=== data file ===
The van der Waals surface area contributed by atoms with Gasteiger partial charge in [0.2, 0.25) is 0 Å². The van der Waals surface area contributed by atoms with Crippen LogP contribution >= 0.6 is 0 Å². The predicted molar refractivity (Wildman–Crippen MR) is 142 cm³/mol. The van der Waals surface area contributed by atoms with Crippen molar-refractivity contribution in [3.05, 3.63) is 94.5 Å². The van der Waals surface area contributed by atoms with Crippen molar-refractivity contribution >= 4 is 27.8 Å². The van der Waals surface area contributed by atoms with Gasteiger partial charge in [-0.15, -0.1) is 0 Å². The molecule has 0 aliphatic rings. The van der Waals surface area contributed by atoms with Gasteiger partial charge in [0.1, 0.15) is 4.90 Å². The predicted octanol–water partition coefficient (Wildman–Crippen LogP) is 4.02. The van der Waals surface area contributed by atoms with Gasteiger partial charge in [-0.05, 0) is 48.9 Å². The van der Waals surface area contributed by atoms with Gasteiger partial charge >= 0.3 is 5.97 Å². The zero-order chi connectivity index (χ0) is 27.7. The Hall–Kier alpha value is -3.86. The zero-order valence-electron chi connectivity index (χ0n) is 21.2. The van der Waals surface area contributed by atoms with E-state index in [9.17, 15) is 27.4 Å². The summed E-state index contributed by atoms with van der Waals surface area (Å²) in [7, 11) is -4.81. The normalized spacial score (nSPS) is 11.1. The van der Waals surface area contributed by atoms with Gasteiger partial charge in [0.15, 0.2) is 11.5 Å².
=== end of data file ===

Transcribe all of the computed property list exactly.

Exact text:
The van der Waals surface area contributed by atoms with Gasteiger partial charge in [0.2, 0.25) is 0 Å². The van der Waals surface area contributed by atoms with Crippen LogP contribution >= 0.6 is 0 Å². The predicted molar refractivity (Wildman–Crippen MR) is 142 cm³/mol. The van der Waals surface area contributed by atoms with Crippen molar-refractivity contribution in [3.05, 3.63) is 94.5 Å². The van der Waals surface area contributed by atoms with Crippen molar-refractivity contribution >= 4 is 27.8 Å². The van der Waals surface area contributed by atoms with Gasteiger partial charge in [-0.15, -0.1) is 0 Å². The molecule has 0 aliphatic rings. The van der Waals surface area contributed by atoms with Gasteiger partial charge in [0.1, 0.15) is 4.90 Å². The predicted octanol–water partition coefficient (Wildman–Crippen LogP) is 4.02. The van der Waals surface area contributed by atoms with Gasteiger partial charge in [-0.05, 0) is 48.9 Å². The van der Waals surface area contributed by atoms with Gasteiger partial charge >= 0.3 is 5.97 Å². The zero-order chi connectivity index (χ0) is 27.7. The Hall–Kier alpha value is -3.86. The zero-order valence-electron chi connectivity index (χ0n) is 21.2. The van der Waals surface area contributed by atoms with E-state index in [9.17, 15) is 27.4 Å². The summed E-state index contributed by atoms with van der Waals surface area (Å²) in [7, 11) is -4.81. The normalized spacial score (nSPS) is 11.1. The van der Waals surface area contributed by atoms with Gasteiger partial charge in [0.15, 0.2) is 11.5 Å².